Mar 1

What does it REALLY say?

WhatdoesitREALLYsay

Previously, I posted about asking a question that could improve how your content engages with children: what does this say about their lives?

There is another important reason to ask this question. It is this: your content can have a negative impact too. Wait, but it’s just a cartoon! It has characters being nice to each other! It teaches about family values! Okay but are you absolutely certain that, when a child applies the events in your content to their lives, they’ll take away the positive messages and not some other message?

Content counts. It can count in a positive way and it can count in a negative way.

If your content says something about the lives of the audience without you having planned that, kids can come away with a negative message. An example… your characters are magical elves who transform depending on their mood (great idea, right?). The evil elf is hideous and deformed and terrorises the good elves. We don’t want a message of violence so, instead, in our story this elf learns to be good and transforms into a beautiful creature. So a lovely message that our true worth comes from our actions… OR… if someone calls you ugly or rejects you, it is YOUR fault because YOU are a bad person.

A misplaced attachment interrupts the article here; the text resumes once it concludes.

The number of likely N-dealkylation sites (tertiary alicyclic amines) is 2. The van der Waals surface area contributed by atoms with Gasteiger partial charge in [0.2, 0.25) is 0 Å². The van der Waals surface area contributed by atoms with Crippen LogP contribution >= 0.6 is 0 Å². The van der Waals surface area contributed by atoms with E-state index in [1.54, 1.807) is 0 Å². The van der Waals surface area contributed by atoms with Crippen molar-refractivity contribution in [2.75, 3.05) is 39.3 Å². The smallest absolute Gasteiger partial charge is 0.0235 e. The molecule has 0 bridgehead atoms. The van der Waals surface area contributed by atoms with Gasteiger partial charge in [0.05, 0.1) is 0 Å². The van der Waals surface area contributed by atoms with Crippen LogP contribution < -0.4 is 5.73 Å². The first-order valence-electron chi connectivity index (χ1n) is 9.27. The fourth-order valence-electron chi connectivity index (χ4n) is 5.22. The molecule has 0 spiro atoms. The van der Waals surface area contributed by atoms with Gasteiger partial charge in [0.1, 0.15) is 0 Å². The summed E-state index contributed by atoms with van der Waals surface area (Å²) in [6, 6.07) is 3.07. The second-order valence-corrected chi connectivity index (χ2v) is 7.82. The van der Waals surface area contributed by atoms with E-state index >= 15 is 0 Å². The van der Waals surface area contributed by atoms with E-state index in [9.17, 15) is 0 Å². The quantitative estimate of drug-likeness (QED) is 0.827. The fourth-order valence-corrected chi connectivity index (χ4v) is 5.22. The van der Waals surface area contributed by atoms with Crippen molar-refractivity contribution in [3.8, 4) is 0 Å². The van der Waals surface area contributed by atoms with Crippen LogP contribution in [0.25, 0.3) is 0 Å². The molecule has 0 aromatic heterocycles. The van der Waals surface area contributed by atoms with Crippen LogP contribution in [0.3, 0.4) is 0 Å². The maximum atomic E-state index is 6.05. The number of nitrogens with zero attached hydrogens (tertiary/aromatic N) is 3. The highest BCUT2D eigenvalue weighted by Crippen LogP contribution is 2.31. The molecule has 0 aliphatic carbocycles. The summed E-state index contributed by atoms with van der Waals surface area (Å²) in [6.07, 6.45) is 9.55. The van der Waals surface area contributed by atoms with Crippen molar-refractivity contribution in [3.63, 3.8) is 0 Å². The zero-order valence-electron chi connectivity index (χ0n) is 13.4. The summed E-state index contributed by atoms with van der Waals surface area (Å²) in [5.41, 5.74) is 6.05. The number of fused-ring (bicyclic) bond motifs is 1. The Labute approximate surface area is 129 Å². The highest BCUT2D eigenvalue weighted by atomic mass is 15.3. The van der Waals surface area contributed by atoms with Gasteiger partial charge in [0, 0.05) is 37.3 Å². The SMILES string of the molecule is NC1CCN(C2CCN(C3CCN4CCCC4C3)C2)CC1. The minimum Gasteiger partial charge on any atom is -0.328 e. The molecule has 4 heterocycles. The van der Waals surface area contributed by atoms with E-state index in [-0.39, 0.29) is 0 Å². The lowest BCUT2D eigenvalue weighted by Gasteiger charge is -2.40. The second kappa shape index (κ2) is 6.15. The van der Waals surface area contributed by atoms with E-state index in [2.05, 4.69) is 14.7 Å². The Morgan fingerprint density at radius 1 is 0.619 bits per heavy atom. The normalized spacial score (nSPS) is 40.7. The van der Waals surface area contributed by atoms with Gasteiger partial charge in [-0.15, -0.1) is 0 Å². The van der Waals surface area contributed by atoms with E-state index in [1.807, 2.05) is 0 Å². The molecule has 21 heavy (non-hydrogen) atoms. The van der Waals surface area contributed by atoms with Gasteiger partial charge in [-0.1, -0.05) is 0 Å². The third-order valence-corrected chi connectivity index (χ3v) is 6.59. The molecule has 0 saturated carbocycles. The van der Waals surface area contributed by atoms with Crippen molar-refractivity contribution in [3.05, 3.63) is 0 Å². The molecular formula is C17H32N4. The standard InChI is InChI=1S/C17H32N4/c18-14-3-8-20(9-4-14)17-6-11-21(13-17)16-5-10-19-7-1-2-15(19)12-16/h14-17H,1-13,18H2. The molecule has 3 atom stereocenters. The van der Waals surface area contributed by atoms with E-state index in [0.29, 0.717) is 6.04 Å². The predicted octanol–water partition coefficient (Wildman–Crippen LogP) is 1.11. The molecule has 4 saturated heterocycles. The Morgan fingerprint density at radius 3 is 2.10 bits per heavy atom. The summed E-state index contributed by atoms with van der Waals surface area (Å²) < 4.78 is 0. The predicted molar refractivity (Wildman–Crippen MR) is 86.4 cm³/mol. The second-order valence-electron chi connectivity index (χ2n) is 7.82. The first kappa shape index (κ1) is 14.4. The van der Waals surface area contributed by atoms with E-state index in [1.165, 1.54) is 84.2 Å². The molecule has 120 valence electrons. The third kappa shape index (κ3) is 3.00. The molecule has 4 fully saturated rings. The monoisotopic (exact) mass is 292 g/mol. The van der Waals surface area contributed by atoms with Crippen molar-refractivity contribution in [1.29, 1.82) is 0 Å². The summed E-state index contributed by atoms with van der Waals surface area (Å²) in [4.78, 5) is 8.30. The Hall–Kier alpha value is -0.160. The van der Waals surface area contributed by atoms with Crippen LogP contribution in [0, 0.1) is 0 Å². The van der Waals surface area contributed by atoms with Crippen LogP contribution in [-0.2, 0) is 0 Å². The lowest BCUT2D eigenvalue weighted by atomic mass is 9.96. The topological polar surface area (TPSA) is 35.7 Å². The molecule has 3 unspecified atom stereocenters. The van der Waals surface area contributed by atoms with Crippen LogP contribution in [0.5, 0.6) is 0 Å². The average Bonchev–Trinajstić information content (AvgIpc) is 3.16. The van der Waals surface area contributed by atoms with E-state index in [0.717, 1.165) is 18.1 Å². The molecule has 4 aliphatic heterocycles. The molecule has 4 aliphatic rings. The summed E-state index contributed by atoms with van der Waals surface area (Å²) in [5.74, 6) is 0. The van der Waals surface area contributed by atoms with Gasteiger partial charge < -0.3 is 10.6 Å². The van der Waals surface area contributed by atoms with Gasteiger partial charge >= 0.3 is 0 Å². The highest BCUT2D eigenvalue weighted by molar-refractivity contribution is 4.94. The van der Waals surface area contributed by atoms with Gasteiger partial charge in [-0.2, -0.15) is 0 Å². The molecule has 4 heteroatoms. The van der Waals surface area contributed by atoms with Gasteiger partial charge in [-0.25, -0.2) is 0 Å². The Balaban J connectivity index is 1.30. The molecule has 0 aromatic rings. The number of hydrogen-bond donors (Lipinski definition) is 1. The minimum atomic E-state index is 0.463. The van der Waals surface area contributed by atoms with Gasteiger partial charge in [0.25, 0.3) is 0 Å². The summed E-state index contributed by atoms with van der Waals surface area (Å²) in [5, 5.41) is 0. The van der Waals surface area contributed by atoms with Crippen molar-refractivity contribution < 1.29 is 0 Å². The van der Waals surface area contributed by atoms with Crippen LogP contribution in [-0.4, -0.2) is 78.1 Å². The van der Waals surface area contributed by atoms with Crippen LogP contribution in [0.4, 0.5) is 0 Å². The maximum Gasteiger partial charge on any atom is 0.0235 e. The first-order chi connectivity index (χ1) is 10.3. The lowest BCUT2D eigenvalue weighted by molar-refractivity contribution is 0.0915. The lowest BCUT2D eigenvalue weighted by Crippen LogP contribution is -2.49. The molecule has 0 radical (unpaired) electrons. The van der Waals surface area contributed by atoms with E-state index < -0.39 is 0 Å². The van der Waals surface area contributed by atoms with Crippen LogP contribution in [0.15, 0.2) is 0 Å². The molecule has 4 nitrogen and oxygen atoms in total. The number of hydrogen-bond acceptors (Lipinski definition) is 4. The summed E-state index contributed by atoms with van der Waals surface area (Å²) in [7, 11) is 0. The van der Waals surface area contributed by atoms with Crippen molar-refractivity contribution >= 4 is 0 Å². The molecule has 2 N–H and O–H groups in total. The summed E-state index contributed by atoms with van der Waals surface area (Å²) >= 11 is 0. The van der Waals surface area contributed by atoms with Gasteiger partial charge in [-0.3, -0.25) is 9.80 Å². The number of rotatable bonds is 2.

Damaging message. Kids aren’t elves so, if you transplant the story to the life of a child (what does it say about their lives?), things get kind of nasty.

Messages are important. And they are there in every story you write or make, whether you intended it or not. For kids, everything is educational. So you really have to look at your story in every way possible and see how it could be reinterpreted when applied directly to your audience by your audience.

Take care with what you are saying to children. Always ask: what does this really say about their lives?

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